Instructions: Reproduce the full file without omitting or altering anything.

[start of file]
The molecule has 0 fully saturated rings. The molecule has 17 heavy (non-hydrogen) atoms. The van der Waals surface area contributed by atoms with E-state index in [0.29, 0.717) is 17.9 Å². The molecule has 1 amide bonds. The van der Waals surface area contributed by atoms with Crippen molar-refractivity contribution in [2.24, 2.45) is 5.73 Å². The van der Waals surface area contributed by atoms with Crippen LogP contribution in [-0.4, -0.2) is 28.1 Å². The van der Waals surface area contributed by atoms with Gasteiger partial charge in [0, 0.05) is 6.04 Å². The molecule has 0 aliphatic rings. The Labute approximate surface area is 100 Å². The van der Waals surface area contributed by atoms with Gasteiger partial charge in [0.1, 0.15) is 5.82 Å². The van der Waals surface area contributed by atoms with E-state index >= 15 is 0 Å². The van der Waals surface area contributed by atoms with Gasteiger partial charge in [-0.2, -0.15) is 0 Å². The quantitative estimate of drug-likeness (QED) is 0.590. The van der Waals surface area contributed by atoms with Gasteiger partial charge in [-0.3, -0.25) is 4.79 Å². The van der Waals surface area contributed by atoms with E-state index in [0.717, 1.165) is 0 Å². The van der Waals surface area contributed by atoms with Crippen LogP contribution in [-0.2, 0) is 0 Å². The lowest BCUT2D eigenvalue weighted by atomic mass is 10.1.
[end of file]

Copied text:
The molecule has 0 fully saturated rings. The molecule has 17 heavy (non-hydrogen) atoms. The van der Waals surface area contributed by atoms with E-state index in [0.29, 0.717) is 17.9 Å². The molecule has 1 amide bonds. The van der Waals surface area contributed by atoms with Crippen molar-refractivity contribution in [2.24, 2.45) is 5.73 Å². The van der Waals surface area contributed by atoms with Crippen LogP contribution in [-0.4, -0.2) is 28.1 Å². The van der Waals surface area contributed by atoms with Gasteiger partial charge in [0, 0.05) is 6.04 Å². The molecule has 0 aliphatic rings. The Labute approximate surface area is 100 Å². The van der Waals surface area contributed by atoms with Gasteiger partial charge in [0.1, 0.15) is 5.82 Å². The van der Waals surface area contributed by atoms with E-state index >= 15 is 0 Å². The van der Waals surface area contributed by atoms with Gasteiger partial charge in [-0.2, -0.15) is 0 Å². The quantitative estimate of drug-likeness (QED) is 0.590. The van der Waals surface area contributed by atoms with Gasteiger partial charge in [-0.3, -0.25) is 4.79 Å². The van der Waals surface area contributed by atoms with E-state index in [0.717, 1.165) is 0 Å². The van der Waals surface area contributed by atoms with Crippen LogP contribution in [-0.2, 0) is 0 Å². The lowest BCUT2D eigenvalue weighted by atomic mass is 10.1.